Saturday, 2 June 2018
Dire Straits - Alchemy (1984)
Released in 1984
Released in 1984, by which time Dire Straits had become a “big” band and were playing places like the Hammersmith Odeon, where this was recorded, a sold out, enthusiastic crowd whoops and hollers along, despite much of the material being introspective, laid back and moodily atmospheric. Classic examples of this are the extended bluesy rocker “Once Upon A Time In The West”, the eerie “Private Investigations”, with its killer guitars interjections near the end, and the beautiful but solemn “Love Over Gold”.
The sound, despite being remastered, contains a considerable amount of live “buzz” noises, but it doesn’t detract from the quality too much. Overall, it is a good live album of a band just about to become massive. The crowd noises are stirring, particularly on “Tunnel Of Love”, as the guitar parts kick in.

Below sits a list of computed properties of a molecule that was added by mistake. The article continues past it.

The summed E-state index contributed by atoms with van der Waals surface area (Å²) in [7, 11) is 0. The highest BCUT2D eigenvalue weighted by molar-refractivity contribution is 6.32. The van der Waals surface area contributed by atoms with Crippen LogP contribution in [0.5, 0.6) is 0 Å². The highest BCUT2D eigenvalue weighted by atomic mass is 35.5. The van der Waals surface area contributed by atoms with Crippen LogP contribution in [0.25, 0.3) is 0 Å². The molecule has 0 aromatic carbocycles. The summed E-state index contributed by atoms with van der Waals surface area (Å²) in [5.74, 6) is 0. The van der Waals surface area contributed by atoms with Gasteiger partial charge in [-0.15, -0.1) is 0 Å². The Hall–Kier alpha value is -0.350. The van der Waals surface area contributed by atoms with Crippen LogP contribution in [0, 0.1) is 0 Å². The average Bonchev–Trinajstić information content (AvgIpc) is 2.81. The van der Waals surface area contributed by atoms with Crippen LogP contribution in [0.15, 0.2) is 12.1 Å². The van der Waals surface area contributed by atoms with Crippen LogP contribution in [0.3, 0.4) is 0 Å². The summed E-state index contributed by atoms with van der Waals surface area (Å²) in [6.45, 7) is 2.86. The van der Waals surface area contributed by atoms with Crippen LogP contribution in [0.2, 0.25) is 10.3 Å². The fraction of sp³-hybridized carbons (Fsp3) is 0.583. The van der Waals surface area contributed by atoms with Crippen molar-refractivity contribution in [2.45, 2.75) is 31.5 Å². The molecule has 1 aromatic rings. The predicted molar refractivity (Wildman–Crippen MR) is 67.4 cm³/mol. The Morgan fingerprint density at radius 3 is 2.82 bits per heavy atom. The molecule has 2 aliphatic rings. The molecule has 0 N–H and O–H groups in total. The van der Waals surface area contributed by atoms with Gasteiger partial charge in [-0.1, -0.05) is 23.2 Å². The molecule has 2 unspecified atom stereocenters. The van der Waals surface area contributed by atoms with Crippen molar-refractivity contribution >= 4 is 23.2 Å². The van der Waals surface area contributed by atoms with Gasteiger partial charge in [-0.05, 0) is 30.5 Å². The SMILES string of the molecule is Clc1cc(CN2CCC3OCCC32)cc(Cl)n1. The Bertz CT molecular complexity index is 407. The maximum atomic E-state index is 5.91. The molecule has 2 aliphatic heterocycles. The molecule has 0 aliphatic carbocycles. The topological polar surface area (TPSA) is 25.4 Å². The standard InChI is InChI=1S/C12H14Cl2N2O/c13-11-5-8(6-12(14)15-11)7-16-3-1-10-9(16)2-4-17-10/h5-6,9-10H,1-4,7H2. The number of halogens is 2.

Highlights are extended, inspirational versions of “Romeo And Juliet”, “Sultans Of Swing” and, of course, the band’s masterpiece, “Tunnel Of Love”, given an extra, wonderful saxophone and guitar ending here. Bloody marvellous stuff. Actually, I was forgetting “Telegraph Road”, another fourteen-fifteen minutes of Straits’ magnificence. It ends with the anthemic “Going Home” which builds up to its rousing climax quite exhilaratingly.